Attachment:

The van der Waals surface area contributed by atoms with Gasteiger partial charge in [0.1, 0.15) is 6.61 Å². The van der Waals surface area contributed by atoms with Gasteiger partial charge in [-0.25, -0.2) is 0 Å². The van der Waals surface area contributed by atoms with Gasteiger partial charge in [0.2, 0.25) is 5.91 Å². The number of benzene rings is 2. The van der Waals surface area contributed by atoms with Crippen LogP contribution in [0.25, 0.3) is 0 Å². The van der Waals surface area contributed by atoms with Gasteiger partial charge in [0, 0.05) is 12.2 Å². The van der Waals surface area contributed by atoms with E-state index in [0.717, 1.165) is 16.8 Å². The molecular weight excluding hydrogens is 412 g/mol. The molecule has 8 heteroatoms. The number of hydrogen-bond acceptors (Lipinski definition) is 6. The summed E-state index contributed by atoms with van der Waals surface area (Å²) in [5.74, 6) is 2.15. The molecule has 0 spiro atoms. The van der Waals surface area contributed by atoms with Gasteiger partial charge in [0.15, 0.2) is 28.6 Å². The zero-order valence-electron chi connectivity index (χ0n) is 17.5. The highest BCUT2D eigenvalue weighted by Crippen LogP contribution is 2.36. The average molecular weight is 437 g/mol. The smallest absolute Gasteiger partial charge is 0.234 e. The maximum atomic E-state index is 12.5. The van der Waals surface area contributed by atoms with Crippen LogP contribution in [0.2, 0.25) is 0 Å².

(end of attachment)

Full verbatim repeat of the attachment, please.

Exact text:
The van der Waals surface area contributed by atoms with Gasteiger partial charge in [0.1, 0.15) is 6.61 Å². The van der Waals surface area contributed by atoms with Gasteiger partial charge in [-0.25, -0.2) is 0 Å². The van der Waals surface area contributed by atoms with Gasteiger partial charge in [0.2, 0.25) is 5.91 Å². The number of benzene rings is 2. The van der Waals surface area contributed by atoms with Crippen LogP contribution in [0.25, 0.3) is 0 Å². The van der Waals surface area contributed by atoms with Gasteiger partial charge in [0, 0.05) is 12.2 Å². The van der Waals surface area contributed by atoms with E-state index in [0.717, 1.165) is 16.8 Å². The molecular weight excluding hydrogens is 412 g/mol. The molecule has 8 heteroatoms. The number of hydrogen-bond acceptors (Lipinski definition) is 6. The summed E-state index contributed by atoms with van der Waals surface area (Å²) in [5.74, 6) is 2.15. The molecule has 0 spiro atoms. The van der Waals surface area contributed by atoms with Gasteiger partial charge in [0.15, 0.2) is 28.6 Å². The zero-order valence-electron chi connectivity index (χ0n) is 17.5. The highest BCUT2D eigenvalue weighted by Crippen LogP contribution is 2.36. The average molecular weight is 437 g/mol. The smallest absolute Gasteiger partial charge is 0.234 e. The maximum atomic E-state index is 12.5. The van der Waals surface area contributed by atoms with Crippen LogP contribution in [0.2, 0.25) is 0 Å².